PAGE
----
International Women’s Day signals a time and space for everyone to focus on both the achievements of women and also what steps need to be taken to reach gender equality.
We can all recognise the importance of gender balance across the board. With one of the most male-dominated areas being tech, we met with Bryony Grimes, Technology Strategy Analyst at Telefónica and TechWomen100 2019 Award Winner.
Bryony was also a former Unibuddy ambassador at Royal Holloway University.
Why did you choose to work in tech, and what do you enjoy about it?
Getting into tech was sort of a happy mistake. I applied for a variety of roles after I graduated from my degree in French and German. I got on to the O2 Tech Grad Scheme and they said they would teach me everything I need to know!
I’ve done loads since I started there. The coolest thing I’ve worked on has been connected autonomous vehicles, but I love the opportunity to learn about new tech and gadgets every day. I enjoy the conferences, speaking to people from industry and academia and seeing their passion. Every day is different. I really think that as a young person you should stay until you stop growing. If you’re learning it’s still valuable.
Can you tell us a little bit about your award and what it means to you?
I was so pleased to receive the award, for two reasons. It’s reassuring that I can do my job and I can do it well. It can be hard to take praise when you’re new, I think everyone suffers from a bit of imposter syndrome sometimes. It’s also given me the motivation to do something with the award. I want to give back through mentoring other young women to do STEM or work in tech. In an industry dominated by men, you have as much right to be there. You as a woman can have a path in this industry. I feel a lot more confident in meetings now to speak up. In a meeting with all men, it’s worth you speaking up and providing a different voice.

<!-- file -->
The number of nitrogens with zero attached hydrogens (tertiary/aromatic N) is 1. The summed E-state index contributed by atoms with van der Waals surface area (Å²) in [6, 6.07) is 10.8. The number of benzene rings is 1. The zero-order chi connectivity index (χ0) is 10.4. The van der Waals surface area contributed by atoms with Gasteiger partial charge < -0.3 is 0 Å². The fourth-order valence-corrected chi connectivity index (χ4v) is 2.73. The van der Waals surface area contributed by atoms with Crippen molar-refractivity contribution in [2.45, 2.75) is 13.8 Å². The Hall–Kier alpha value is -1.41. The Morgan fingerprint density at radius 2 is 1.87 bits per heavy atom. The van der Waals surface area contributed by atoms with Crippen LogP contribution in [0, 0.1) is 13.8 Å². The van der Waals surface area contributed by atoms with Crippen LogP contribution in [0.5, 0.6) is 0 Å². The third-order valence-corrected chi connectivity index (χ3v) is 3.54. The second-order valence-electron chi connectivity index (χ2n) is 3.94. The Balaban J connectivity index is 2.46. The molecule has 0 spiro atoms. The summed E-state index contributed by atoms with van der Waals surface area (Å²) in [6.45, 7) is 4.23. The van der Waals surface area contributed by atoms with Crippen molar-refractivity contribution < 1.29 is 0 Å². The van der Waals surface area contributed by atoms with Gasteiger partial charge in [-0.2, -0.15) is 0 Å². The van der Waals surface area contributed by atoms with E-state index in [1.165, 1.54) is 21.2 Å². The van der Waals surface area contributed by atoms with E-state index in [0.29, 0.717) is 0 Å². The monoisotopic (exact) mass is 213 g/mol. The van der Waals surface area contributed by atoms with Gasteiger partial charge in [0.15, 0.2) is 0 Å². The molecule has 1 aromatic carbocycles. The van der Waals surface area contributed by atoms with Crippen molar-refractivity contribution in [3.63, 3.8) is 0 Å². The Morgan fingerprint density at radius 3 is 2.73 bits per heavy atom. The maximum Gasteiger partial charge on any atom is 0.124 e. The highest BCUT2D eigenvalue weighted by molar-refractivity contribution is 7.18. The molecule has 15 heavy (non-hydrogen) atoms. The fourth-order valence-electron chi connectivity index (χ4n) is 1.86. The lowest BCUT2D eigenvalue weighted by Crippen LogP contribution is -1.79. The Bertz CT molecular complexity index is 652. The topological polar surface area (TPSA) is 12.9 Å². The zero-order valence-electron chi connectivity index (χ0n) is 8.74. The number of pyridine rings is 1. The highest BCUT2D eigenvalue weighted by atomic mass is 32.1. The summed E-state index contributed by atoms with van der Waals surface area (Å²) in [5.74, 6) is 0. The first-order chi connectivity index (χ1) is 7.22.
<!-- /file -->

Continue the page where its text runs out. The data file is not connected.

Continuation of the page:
In your opinion, why is it important that more women go into tech?
For me, it’s about the young women knowing that they can if they want to – people need to feel like they have a future in these subjects. Making young women know that if they want to, then they have as much right to be there.
The world is not 75/25 men to women – it’s 50/50, so our gender should be represented in the industry. The products we’re building have to work for the customer and your customers aren’t all male. Look at many wearable device products that were made and weren’t suited for women. You can’t have a product made by men for men.
What’s the most important piece of advice you’d give to a woman thinking of starting a career in tech?
Take every opportunity, whether it fits in your game plan for your career or not, and don’t feel like you can’t do it for any reason. You have as much right to take on that opportunity and reap the rewards than anyone else. Never say no if it benefits you!
What do you think is the impact of role models?
Role models make it a reality – they help you go from thinking ‘can I do this? Is it possible?’, to ‘she’s doing it and she’s doing it well and she’s happy’. It’s the final tool to convince someone that they can do it.
Thinking back to when I was a Unibuddy, I remember speaking to a girl who was terrified about the year abroad. I could tell her that it was the best year of my life and share that experience. The student changed their perception and developed confidence. Every conversation makes a tiny difference to each person you speak to.